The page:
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It’s been nearly seven years but investors are finally beginning to hone in on the prospect of a tightening in monetary policy in the eurozone.

A subtle shift in the signalling from European Central Bank president Mario Draghi yesterday has pushed up the probability of a December 2017 rate rise to over 50 per cent from just 10 per cent at the start of the month.

Despite not changing much of its formal language about being ready to provide more monetary medicine to the eurozone, Mr Draghi declared victory over the deflation risks that had prompted the ECB into its trillion euro bond-buying programme two years ago this week.

“There is no longer that sense of urgency in taking further actions while maintaining the accommodative monetary policy stance including the forward guidance”, Mr Draghi told journalists at his March press conference yesterday.

Analysts judged the remarks to be the start of a gradual shift in the ECB’s forward guidance on interest rate rises, with Mr Draghi stressing the downward risks to growth and inflation were beginning to dissipate.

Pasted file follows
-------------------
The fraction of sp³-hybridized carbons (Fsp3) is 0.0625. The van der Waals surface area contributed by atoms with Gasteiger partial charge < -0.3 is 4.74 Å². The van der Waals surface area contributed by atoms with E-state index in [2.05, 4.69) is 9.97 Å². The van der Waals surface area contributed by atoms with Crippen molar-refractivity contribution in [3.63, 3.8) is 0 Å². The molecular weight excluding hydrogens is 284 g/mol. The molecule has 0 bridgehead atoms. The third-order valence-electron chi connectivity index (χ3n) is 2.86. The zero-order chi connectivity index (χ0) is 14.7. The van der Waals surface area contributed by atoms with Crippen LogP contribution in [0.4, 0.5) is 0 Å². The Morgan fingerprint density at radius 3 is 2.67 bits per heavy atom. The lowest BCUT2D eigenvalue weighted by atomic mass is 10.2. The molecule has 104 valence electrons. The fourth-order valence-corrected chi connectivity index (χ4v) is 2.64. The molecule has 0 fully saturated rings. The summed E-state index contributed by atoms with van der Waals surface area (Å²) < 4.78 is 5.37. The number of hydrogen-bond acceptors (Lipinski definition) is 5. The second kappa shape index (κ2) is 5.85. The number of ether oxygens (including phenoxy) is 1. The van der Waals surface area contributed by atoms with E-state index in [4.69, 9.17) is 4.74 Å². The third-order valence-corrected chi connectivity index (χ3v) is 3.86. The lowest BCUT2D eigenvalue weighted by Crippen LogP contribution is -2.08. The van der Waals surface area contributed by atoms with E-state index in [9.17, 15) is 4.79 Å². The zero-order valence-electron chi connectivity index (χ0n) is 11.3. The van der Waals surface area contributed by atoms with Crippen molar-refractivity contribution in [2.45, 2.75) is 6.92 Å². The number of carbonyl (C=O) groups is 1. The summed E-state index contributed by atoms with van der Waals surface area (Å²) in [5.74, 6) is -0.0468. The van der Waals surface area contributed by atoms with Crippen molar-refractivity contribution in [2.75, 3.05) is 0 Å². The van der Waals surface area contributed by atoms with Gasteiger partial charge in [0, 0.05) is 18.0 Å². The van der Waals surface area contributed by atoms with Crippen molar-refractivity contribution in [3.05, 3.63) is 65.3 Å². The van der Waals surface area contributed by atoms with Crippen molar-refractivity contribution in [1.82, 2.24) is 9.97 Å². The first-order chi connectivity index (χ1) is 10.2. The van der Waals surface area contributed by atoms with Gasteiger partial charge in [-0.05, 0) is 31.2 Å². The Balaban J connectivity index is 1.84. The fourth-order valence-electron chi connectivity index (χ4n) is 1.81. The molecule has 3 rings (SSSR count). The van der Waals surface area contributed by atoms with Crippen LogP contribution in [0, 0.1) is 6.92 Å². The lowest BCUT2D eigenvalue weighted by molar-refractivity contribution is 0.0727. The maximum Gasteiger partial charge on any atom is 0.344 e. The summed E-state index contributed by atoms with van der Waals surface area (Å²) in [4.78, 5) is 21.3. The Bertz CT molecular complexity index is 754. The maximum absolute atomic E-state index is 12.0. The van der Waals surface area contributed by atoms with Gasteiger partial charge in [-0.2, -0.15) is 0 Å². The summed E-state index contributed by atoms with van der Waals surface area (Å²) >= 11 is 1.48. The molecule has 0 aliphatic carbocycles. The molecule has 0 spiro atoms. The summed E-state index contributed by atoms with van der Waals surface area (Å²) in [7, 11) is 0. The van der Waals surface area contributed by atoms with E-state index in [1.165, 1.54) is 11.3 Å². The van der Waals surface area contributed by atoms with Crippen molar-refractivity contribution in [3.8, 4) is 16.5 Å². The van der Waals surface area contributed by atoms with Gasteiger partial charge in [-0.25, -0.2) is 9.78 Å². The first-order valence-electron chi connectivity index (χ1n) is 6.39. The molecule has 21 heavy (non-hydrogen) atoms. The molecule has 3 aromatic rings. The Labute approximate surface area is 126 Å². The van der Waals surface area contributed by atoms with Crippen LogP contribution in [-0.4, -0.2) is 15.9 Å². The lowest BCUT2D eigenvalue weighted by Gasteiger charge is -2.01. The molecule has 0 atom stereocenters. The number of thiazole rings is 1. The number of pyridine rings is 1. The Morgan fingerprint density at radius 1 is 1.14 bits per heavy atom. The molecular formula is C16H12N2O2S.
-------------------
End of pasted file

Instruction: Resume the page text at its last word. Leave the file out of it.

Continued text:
This shift in tone has helped drag Germany’s 10-year bond yields 5 basis points higher to 0.42 per cent from just 0.18 per cent 10 days ago. (Yields rise when prices fall.) The euro is also holding on its gains this morning, strengthening 0.2 per cent against the dollar.

“The message was clear that the risk of deflation has largely disappeared whilst expectations for growth and continued improvements in employment conditions are at the forefront of the ECB’s forward guidance”, said Lyn Graham-Taylor at Rabobank

The ECB last raised interest rates in early 2011, a move that has since been seen as choking off the bloc’s recovery at the height of its sovereign debt crisis. Although playing down the prospects of a rate hike before the end of its QE programme, Mr Draghi added the “probability of a rate cut has gone down”.

Markets have followed cue, pricing in a near 100 per cent probability of higher interest rates by the end of 2018, up from just 54 per cent at the start of month.

Economists at BNP Paribas are now sticking with their call that policymakers will lift the eurozone deposit rate from a record low of -0.4 by 10 basis points as early as September this year and start winding down its bond buying by early 2018.

(Top chart: Bloomberg.)

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